“…to him the wall / That sunders ghosts and shadow-casting men / Became a crystal, and he saw them thro’ it, / And heard their voices talk behind the wall, / And learnt their elemental secrets, powers / And forces;”
–Alfred Lord Tennyson
There’s a real ebb and flow to life as an artist.
The past few months I’ve definitely felt it. I haven’t been creating as much, but as my series on the afterlife continues, I can feel my work finally beginning to find it’s shape and depth. Little by little, my inspiration for this art is filtering through into the work itself.
As much as this work is a response to the loss of my father in 2013, it’s even more a response to the void in how modern culture treats dying and the afterlife. We have no narrative for the afterlife, no imagery to represent it (beyond the classic figure-silhouetted-in-front-of-a-bright-light) and no rituals around the moment of a person’s passing.
For someone navigating the death of a loved one without the benefit of religious faith or links to traditional culture, this void it can feel like an endless chasm. My work around the afterlife is about crossing that chasm. It’s about beginning to patch some of the holes modern culture, not with a singular narrative around dying and the afterlife, but with imagery that leaves itself open to many narratives, or even any narratives, including the beliefs that the afterlife can only ever be unknown or even that there is no afterlife at all.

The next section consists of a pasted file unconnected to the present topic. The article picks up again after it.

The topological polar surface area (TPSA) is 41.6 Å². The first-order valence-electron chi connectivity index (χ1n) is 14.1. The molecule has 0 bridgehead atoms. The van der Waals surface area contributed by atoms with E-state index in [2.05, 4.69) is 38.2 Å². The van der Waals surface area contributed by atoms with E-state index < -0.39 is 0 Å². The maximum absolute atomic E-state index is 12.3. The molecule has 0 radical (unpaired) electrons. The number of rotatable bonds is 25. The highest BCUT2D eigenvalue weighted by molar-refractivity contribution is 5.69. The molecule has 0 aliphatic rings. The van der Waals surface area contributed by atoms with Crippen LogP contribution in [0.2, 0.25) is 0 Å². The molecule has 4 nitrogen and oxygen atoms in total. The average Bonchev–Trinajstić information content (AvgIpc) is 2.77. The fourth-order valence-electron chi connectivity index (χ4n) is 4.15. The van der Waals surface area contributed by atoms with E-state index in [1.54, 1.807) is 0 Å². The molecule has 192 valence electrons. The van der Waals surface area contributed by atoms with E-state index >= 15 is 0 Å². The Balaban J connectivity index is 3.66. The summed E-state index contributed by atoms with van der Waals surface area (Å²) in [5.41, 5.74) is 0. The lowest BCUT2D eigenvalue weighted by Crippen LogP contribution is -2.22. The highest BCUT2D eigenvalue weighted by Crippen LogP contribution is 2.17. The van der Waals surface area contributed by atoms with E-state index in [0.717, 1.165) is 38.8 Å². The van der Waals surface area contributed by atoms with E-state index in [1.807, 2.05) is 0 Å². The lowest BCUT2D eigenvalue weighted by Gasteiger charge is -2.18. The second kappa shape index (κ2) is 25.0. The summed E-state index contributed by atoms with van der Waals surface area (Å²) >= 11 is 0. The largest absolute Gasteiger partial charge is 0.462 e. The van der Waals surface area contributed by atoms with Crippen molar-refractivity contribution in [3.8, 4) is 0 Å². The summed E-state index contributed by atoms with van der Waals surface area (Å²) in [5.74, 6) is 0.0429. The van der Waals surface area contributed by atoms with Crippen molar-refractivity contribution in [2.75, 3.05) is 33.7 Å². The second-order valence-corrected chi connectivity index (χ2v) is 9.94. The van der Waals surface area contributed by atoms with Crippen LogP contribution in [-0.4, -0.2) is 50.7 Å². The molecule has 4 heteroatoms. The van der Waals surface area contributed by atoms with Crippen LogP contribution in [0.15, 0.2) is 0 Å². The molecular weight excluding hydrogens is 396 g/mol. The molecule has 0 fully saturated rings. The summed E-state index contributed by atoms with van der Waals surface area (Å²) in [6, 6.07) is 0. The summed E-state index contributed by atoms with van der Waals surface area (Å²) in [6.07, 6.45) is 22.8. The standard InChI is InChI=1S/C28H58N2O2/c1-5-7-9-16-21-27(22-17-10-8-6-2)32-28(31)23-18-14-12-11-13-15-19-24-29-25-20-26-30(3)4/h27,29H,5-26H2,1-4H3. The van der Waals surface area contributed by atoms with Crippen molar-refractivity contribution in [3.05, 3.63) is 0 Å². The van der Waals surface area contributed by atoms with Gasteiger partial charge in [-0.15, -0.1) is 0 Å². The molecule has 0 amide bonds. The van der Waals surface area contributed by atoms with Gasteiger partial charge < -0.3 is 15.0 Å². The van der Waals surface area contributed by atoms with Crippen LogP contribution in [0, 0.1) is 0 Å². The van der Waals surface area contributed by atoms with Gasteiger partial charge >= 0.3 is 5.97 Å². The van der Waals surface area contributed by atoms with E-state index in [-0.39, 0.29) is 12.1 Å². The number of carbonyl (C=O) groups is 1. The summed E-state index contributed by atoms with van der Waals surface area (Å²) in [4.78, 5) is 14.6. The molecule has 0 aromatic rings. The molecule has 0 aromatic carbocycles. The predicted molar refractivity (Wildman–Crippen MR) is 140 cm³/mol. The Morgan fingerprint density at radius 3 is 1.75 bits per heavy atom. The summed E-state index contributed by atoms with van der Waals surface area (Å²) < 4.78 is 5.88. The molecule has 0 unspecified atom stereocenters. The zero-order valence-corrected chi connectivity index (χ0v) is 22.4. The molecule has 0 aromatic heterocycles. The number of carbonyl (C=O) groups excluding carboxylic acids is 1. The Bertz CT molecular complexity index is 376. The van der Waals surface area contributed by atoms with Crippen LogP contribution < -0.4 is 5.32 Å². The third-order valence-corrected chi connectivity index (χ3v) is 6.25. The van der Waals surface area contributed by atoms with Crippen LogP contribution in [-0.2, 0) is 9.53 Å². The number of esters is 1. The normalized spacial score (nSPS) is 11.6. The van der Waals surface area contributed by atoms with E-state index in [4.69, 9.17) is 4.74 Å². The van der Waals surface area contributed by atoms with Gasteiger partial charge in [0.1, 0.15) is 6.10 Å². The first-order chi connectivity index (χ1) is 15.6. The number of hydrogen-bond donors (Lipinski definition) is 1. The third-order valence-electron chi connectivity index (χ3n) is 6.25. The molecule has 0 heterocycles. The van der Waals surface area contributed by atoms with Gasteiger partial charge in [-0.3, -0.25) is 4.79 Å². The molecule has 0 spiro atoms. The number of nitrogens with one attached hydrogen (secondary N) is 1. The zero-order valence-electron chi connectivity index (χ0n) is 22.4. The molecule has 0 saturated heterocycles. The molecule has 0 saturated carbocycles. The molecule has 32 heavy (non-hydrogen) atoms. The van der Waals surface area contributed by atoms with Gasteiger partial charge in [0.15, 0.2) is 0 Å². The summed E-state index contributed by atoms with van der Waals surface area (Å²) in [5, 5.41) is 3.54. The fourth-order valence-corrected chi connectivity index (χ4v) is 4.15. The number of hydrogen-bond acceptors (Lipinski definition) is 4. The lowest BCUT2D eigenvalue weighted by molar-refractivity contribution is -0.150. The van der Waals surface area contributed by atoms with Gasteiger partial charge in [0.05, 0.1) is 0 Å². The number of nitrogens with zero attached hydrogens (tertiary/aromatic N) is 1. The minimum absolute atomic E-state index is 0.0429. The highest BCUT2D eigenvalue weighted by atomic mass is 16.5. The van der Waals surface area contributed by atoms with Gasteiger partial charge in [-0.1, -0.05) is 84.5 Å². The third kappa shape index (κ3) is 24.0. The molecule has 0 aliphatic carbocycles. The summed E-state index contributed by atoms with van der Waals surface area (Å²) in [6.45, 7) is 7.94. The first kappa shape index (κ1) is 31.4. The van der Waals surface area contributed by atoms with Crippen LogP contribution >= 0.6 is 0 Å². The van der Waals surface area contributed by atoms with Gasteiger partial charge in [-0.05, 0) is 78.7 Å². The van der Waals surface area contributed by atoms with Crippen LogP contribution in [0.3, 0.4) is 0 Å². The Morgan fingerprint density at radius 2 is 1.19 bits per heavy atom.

I think one place–maybe the last place–where we can address big questions like this is through the arts. Art isn’t expected to be rational and objective like science, or private like religion. In a strange way, art acts as a sort of loophole in the linear, material, scientific world we Westerners like to pretend we inhabit. Like the crystal wall in Tennyson’s poem, art lets us traverse things that are otherwise blocked.